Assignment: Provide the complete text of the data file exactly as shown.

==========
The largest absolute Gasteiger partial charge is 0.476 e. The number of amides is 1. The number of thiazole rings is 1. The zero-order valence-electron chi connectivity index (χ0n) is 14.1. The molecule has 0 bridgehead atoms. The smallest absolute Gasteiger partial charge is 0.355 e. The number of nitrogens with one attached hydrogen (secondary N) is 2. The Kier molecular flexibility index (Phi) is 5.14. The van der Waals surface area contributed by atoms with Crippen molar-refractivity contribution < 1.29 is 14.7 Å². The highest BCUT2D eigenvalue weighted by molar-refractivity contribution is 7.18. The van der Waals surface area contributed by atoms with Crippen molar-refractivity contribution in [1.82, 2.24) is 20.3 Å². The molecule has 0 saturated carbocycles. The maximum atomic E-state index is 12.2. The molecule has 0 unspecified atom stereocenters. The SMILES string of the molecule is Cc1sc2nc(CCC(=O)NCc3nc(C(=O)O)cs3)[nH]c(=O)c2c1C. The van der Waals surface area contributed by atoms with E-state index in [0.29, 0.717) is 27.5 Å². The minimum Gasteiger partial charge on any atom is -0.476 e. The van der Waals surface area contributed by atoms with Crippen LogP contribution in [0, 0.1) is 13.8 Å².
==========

The largest absolute Gasteiger partial charge is 0.476 e. The number of amides is 1. The number of thiazole rings is 1. The zero-order valence-electron chi connectivity index (χ0n) is 14.1. The molecule has 0 bridgehead atoms. The smallest absolute Gasteiger partial charge is 0.355 e. The number of nitrogens with one attached hydrogen (secondary N) is 2. The Kier molecular flexibility index (Phi) is 5.14. The van der Waals surface area contributed by atoms with Crippen molar-refractivity contribution < 1.29 is 14.7 Å². The highest BCUT2D eigenvalue weighted by molar-refractivity contribution is 7.18. The van der Waals surface area contributed by atoms with Crippen molar-refractivity contribution in [1.82, 2.24) is 20.3 Å². The molecule has 0 saturated carbocycles. The maximum atomic E-state index is 12.2. The molecule has 0 unspecified atom stereocenters. The SMILES string of the molecule is Cc1sc2nc(CCC(=O)NCc3nc(C(=O)O)cs3)[nH]c(=O)c2c1C. The van der Waals surface area contributed by atoms with E-state index in [0.29, 0.717) is 27.5 Å². The minimum Gasteiger partial charge on any atom is -0.476 e. The van der Waals surface area contributed by atoms with Crippen LogP contribution in [0, 0.1) is 13.8 Å².